Aleksandra Fomina: it seems indecent to speak about rejoicing things 426

Jurga Tumasonytė, 2014-03-26
Prose writer Aleksandra Fomina. Photo from personal archive

In brief: The author got acquainted with the prose writer Aleksandra Fomina closer on one summer Saturday, when they hitchhiked to the writers’ acquaintances hippies in the woods. The second book of Aleksandra “We were in the Island Yesterday” was published recently then and it came natural that the travellers spoke about literature and the feeling when you become a writer officially. Now the interlocutors meet occasionally in the city, among tables in cafes and plan to see each other. This conversation is like a subconscious wish to sit and speak about various issues of today stretching to trajectories of personal choices.

The writer Aleksandra Fomina is asked about childhood memories and texts read in teenage years, which helped her to form and still make influence on the writer. A.Fomina names Jack London, Astrida Lindgren, all books related with the sea and trips. One of the writers who changed her attitude to reading and made to pay closer attention to texts was Jurga Ivanauskaitė. Also, the novel “Master and Margarita” made a big impact on her. She was also greatly charmed by Jack Kerouac and other authors. Her semi-documentary style could have come from Henry Miller. A big influence was made by Virginia Woolf and her flow of conscience. Other important authors were Ray Bradbury, Viktor Pelevin, Julio Cortazar.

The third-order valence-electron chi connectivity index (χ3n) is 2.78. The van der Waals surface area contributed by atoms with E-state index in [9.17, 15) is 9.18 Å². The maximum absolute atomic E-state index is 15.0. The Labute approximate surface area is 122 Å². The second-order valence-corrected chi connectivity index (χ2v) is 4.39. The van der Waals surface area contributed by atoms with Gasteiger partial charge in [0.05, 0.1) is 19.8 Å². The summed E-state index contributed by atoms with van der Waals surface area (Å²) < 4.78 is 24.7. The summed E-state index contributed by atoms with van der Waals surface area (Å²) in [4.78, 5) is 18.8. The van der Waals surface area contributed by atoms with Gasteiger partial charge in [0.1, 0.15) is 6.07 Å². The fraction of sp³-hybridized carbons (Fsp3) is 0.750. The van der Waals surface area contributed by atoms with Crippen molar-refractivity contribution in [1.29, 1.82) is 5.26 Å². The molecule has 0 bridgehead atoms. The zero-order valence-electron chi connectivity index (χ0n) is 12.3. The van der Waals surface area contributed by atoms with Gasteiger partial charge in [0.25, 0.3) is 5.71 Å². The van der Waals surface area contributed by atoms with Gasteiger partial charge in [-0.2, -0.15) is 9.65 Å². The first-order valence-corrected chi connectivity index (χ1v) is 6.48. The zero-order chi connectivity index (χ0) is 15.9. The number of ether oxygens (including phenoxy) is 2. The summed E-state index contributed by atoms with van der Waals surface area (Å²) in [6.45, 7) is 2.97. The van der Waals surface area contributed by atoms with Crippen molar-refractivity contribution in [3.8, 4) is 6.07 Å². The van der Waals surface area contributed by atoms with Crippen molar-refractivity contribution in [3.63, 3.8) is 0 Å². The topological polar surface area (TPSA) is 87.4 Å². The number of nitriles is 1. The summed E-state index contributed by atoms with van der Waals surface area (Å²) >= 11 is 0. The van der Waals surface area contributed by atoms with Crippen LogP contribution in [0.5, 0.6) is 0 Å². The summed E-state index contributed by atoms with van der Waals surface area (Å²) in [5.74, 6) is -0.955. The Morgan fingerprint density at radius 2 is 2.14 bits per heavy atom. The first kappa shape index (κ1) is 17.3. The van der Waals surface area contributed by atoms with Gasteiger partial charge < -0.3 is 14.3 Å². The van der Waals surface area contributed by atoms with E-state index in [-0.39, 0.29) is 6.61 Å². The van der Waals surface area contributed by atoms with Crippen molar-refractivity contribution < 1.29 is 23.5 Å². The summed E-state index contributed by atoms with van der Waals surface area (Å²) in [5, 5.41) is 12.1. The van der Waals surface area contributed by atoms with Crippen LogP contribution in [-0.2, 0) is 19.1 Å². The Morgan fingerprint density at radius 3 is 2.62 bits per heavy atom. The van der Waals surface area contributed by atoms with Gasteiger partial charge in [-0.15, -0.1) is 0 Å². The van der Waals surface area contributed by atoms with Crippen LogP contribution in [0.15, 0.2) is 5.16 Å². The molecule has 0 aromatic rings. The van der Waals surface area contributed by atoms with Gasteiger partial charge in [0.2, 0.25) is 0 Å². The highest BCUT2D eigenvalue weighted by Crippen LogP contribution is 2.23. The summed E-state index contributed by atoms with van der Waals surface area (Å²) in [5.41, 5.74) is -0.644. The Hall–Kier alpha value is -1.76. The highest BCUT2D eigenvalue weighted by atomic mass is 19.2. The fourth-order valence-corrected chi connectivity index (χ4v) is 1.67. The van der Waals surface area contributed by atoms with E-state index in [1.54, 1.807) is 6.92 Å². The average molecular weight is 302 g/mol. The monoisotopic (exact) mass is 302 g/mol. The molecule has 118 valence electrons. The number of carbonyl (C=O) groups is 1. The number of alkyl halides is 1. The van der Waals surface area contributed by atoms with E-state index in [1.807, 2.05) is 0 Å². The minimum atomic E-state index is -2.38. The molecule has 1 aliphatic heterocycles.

Speaking of her own writing, the prose writer notices that she is easily inspired by a good film or a favourite book, reading of her old texts too. “My main ritual is to write a lot and then edit, compose, cross out and mix like a DJ,” A.Fomina reveals.

She states to be writing something all the time, and the main thing one needs for that is time for oneself.

The writer also speaks about the importance to be recognised by readers rather than the writers‘ guild, about themes that may still appear shocking in the Lithuanian literature, public relations and advertisement of a creator.

She is also asked about things which charm her in Lithuania the most – it is the peace, meditative mood, modesty, possibility to retreat to one‘s cosy and warm corner, good food, nature, freedom of movement and the fact that our daily life is not so strictly regulated in fact.

“Of course, I rejoice for the many wonderful people whom I know, sincere communication and knowledge that you will not have to repay or express gratitude in some way after asking for help.(...) I rejoice for wonderful art, good performances, exhibitions, festivals, concerts, events during which I feel myself anew in the world and which join people. (...) Many things gladden me in fact now, but perhaps we are educated in the way that it seems indecent to speak about it; it is more usual to complain, criticise and sigh about imperfections” A. Fomina states.

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